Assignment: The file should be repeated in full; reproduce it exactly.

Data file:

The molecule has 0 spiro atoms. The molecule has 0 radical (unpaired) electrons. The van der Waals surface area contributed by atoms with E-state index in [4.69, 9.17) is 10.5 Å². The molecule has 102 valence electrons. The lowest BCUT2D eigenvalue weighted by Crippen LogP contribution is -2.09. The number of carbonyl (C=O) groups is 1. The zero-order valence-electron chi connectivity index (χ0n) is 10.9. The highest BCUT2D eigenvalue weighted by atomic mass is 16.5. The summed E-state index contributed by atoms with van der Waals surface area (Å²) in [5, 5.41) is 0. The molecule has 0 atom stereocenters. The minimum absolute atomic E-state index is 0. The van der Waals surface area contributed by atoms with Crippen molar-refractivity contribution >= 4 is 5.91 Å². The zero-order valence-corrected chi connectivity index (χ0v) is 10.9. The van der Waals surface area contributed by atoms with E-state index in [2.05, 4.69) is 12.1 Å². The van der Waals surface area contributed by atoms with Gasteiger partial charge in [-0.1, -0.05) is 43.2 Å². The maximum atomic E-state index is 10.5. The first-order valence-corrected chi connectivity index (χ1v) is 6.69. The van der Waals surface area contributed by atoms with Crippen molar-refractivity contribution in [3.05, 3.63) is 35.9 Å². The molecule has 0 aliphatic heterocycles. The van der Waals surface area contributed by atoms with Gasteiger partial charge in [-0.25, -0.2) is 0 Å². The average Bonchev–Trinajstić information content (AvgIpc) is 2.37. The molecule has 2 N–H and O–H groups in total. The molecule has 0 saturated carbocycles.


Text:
The molecule has 0 spiro atoms. The molecule has 0 radical (unpaired) electrons. The van der Waals surface area contributed by atoms with E-state index in [4.69, 9.17) is 10.5 Å². The molecule has 102 valence electrons. The lowest BCUT2D eigenvalue weighted by Crippen LogP contribution is -2.09. The number of carbonyl (C=O) groups is 1. The zero-order valence-electron chi connectivity index (χ0n) is 10.9. The highest BCUT2D eigenvalue weighted by atomic mass is 16.5. The summed E-state index contributed by atoms with van der Waals surface area (Å²) in [5, 5.41) is 0. The molecule has 0 atom stereocenters. The minimum absolute atomic E-state index is 0. The van der Waals surface area contributed by atoms with Crippen molar-refractivity contribution >= 4 is 5.91 Å². The zero-order valence-corrected chi connectivity index (χ0v) is 10.9. The van der Waals surface area contributed by atoms with E-state index in [2.05, 4.69) is 12.1 Å². The van der Waals surface area contributed by atoms with Gasteiger partial charge in [-0.1, -0.05) is 43.2 Å². The maximum atomic E-state index is 10.5. The first-order valence-corrected chi connectivity index (χ1v) is 6.69. The van der Waals surface area contributed by atoms with Crippen molar-refractivity contribution in [3.05, 3.63) is 35.9 Å². The molecule has 0 aliphatic heterocycles. The van der Waals surface area contributed by atoms with Gasteiger partial charge in [-0.25, -0.2) is 0 Å². The average Bonchev–Trinajstić information content (AvgIpc) is 2.37. The molecule has 2 N–H and O–H groups in total. The molecule has 0 saturated carbocycles.